I saw a quote on Instagram that read “what other people are praying for, you are taking for granted.” And this reminded me of my fertility.
I get exasperated and frustrated at how much work children are. When you are at your wits end while your toddler screams for “the lipstick for my eyelids” at Target, there is someone else within ten miles, desperately wishing they were at their wits end with a toddler of their own. (Well maybe a better behaved idealized version of one.)
Many women struggle to conceive and many have miscarried. The journey of healing through pregnancy loss is one of quiet strength. It took me some time to realize the words that comforted me the most during the darkest time in my life were quotes about being strong. I hope someone finds strength and comfort in my miscarriage story.
My miscarriage story
During my last pregnancy, my friends all jokingly called me Fertile Myrtle. You see, it was next to impossible that I would conceive so quickly during my husband’s short visit home from deployment.
Though I spotted with both of my children, the pregnancies were fairly uncomplicated. I took for granted that the third would be as well.
My mind had a difficult time wrapping around the shock of this pregnancy. I took two home tests and had the pregnancy verified by two different doctors. My HcG hormones were very strong they said. I was very pregnant.
What I felt was very sick. I felt fine when I was pregnant with Pork Chop and the two or three days of nausea with Pea were nothing compared to the tempest that was Melissa. (I decided to name the baby, who was gone before we could determine sex, Melissa, because the ultrasound technician accidentally typed “Melissa” Scruggs rather than my name, Herchel Scruggs, on the ultrasound print out. I call her that in my heart.) I heaved and staggered throughout every day that she lived.
We were lulled into carelessness by our past experiences with pregnancy and our utter happiness. We shouted the news to the world. Our kids had a hand in choosing the names we were going to give to the baby, Noah or Isabel. (I wrote about how I told them I miscarried here.)
I had a close-knit team and all it took for them to figure out I was expecting was a bag of potato chips in my hand, instead of my normal steamed asparagus, as I strolled through the office. One of my former reps said, “You don’t snack on potato chips. You snack on asparagus. Are you pregnant?” I am an awful liar so it was out of the Lays bag from there.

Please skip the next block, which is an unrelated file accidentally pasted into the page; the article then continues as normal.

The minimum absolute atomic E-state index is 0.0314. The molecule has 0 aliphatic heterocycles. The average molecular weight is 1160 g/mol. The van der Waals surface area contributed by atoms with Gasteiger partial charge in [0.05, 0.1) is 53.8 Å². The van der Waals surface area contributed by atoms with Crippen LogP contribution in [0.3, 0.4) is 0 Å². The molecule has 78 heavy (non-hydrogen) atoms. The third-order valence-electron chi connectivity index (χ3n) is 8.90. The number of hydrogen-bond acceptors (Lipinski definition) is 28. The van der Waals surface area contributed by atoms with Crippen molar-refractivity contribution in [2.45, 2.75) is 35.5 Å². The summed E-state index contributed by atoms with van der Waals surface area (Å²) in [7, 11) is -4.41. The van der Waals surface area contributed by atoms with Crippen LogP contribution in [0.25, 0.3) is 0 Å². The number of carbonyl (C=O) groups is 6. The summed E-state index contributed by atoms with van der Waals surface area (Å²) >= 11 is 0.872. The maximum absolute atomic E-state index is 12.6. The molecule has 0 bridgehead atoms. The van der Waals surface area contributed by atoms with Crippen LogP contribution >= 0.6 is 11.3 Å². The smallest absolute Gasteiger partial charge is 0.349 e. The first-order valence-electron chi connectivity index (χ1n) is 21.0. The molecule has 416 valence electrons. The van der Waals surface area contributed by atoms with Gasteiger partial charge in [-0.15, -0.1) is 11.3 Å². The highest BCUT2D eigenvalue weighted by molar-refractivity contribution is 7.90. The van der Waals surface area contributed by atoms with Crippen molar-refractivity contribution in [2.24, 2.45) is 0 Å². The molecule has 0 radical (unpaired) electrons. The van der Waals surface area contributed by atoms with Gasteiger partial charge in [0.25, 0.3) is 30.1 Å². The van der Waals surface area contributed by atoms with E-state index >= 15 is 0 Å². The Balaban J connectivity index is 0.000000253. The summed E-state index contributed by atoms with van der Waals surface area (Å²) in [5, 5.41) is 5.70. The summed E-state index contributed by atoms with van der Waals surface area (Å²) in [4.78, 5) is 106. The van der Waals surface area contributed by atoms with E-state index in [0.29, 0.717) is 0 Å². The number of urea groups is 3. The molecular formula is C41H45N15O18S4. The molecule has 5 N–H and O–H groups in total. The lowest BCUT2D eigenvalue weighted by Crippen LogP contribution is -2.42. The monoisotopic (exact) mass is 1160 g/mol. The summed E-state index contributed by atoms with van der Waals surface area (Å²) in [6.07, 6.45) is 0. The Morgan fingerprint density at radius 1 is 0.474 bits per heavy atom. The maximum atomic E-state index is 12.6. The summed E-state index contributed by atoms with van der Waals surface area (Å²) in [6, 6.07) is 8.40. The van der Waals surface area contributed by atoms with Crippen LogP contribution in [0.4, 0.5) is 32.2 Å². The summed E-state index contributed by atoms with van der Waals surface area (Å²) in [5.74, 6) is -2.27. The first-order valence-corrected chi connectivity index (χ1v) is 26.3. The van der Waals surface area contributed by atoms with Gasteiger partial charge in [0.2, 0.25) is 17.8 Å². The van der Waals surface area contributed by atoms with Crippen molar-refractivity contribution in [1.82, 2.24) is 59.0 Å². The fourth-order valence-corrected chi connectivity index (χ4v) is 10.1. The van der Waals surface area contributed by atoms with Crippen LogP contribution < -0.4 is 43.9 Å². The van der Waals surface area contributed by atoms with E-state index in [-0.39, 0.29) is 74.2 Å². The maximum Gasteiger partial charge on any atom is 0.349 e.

And then life with juvenile arthritis happened. Pea woke up one night while I was asleep on the couch (I don’t know why but when I am pregnant I am able to sleep more comfortably on a couch) in pain. She didn’t feel well for the next few days and time whizzed by as I alternated the heating pad with cold packs on her knees and gave her antihistamines for the hives.
Then her pain faded a little and I noticed something felt different. I wasn’t dry heaving and my steps did not falter. I couldn’t remember when I last felt sick. Mama Bear had taken care of her hurting baby bear with single-minded efficiency but now that Pea’s flare was fading my lack of morning sickness was like the rhythmic “chirp chirp” of a dying smoke detector, insistent.
I told myself that since we had entered week 9 the morning sickness was just going away. I got ready for work, missed the exit to my job and found myself heading to my ObGyn. I called him and told him that something just felt ‘off.” Not pain, but not right either.
I watched the sonogram screen and internally railed against what I was seeing. The doctor did not need to tell me that there was no blood flowing to the fetus. Yet he did, and he did it with compassion and grace.
The world got too bright for a few minutes and I had to run from all the happy pregnant women in the waiting room. I did not want to be the blight on their happiness. The tearful face that made them worry about losing their own. I still recall seeing that stark face running out of the obstetrician’s office when I was pregnant with Pork Chop. This time, I was the one running from all the pregnant women in grief.
I felt full of death and despair and no amount of weeping could empty me of it. I wept to my husband over Facetime. The miles between us cold and lonely. I chose the D & C to end it quickly so that my children would not be affected by a long drawn out miscarriage.
“Many times, there’s a chromosomal abnormality and mother nature takes over and terminates the pregnancy. The yolk sac was very small and ill-defined from the beginning….” these were the words I would hear again and again in my head.
What other people are praying for, you are taking for granted. Is it selfish of me to want another baby when I have two beautiful, smart, and funny ones already? Maybe. But I didn’t realize how much I wanted one until I lost one.
So when I get frustrated at the mess on the living room floor, I take a deep breath and remember to be thankful for the two I have–mess and all.
Miscarriage is common but rarely spoken of, maybe because it is so painful to relive? However, it is also a very lonely time. Would it be less devastating if it was a subject spoken of more openly? Probably not. But for someone grieving, it may help to know they are not alone.
My friend Becky of Your Modern Family is one of the authors of Blessings Through Raindrops which is a book that can help you through the darkest of times following your miscarriage.